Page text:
I ran out of frog tape which is why you see blue tape mixed in. I decided to add a tape line in the squares that remained light, so I wouldn’t accidentally paint inside them.
Before painting again, I used my vacuum cleaner to get some of the dirt off that was blown onto the concrete porch.
TIP: My favorite painting tip/trick is to seal the painter’s tape with the base coat. Paint will always bleed through no matter how much effort you put into pushing the tape down. So let it bleed by using the same color. This seals the tape and prevents the darker color from bleeding through. You’ll get crisp lines every time!
Let the sealed painter’s tape seams dry, so the paint colors don’t mix.
For the darker checkerboard squares, I used the small paint roller. I also kept using tack clothes throughout the painting to pick up any loose debris.
Pulling off painter’s tape is my favorite part but I’m not going to lie, I was scared that the tape would pull off some of the new paint from the existing old paint. Thankfully there was only one tiny area where it happened and I successfully touched it up with a small brush.
For me, not letting the second coat dry fully when pulling off the painter’s tape works best.
And that’s it. This is definitely a doable project that requires a moderate amount of elbow grease.
Photos of finished repainted concrete porch
In the photo below you can spot my macrame cat bed which the kitties love so much. I also made another macrame chandelier for the porch but this time I don’t have a tutorial for you. The reason for that is that I used the chandelier frame from my daughter’s blue Ikea chandelier which she didn’t want anymore and that part isn’t available for purchase so it would be hard for you to replicate. Sorry!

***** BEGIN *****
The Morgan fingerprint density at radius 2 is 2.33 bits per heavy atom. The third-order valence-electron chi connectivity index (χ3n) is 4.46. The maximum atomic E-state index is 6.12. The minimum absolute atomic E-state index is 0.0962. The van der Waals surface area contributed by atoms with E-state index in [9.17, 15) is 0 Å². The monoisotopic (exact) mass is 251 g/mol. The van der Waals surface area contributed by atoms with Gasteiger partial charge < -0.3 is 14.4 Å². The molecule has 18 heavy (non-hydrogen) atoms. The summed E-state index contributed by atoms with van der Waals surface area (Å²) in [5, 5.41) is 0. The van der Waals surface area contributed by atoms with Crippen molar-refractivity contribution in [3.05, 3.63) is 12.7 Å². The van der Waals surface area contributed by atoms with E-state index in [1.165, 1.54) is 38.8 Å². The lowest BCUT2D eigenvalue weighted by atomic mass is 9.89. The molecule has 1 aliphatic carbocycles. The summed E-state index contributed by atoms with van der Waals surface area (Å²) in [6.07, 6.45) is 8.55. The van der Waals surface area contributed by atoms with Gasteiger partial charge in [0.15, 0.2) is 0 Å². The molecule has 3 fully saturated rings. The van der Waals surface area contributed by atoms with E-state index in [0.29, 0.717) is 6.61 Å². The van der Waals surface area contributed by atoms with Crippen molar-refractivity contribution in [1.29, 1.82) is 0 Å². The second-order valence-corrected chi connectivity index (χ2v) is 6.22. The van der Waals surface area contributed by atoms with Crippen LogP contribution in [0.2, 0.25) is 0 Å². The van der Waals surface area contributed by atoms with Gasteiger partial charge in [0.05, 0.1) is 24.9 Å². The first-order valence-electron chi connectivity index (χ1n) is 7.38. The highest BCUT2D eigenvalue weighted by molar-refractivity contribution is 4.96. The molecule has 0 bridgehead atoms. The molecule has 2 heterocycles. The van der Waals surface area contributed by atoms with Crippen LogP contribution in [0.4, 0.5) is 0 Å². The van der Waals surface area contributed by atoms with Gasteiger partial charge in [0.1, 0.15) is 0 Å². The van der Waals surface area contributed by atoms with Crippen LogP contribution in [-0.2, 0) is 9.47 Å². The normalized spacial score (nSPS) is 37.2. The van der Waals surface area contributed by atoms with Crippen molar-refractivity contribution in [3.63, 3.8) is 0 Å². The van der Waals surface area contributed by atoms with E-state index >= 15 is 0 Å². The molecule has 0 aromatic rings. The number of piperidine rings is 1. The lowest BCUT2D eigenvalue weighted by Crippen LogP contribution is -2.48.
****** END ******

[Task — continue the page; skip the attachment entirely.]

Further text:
The floor looks like a light terracotta tile which is what I love. I recently wrote a blog post about my favorite terracotta paint colors in case you want a different color.
Also, check out my blog post about my favorite shades of dark green paint colors for more info about the green shutters and other greens used n our home.
Below you can see the same sofa on the striped porch before. It looked pretty as well.
But the vintage fabric looks so much better with the new checkerboard pattern. Don’t you think so?
I started to bring Willy outside on a harness and leash and he is obsessed. I probably shouldn’t even have started that. The other two can’t get over being stuffed into a harness and all they do is roll around on the floor.
My kids and their friends also love sitting on our porch in the evening. It’s just such a cozy place to hang out.
I added this battery-operated fairy light fixture to the center of the chandelier. It can be turned on by remote control and looks so cozy and pretty at night. If you aren’t new around here then you know how much I love using fairy lights and solar lights in our home and garden.
My daughter says the porch looks like her blush bathroom and she definitely isn’t wrong.
I’m so happy with how this turned out. I’m contemplating painting our door in faux wood grain. What do you think?
UPDATE: Check out how this porch looks after the first winter and how to clean a painted concrete patio or porch.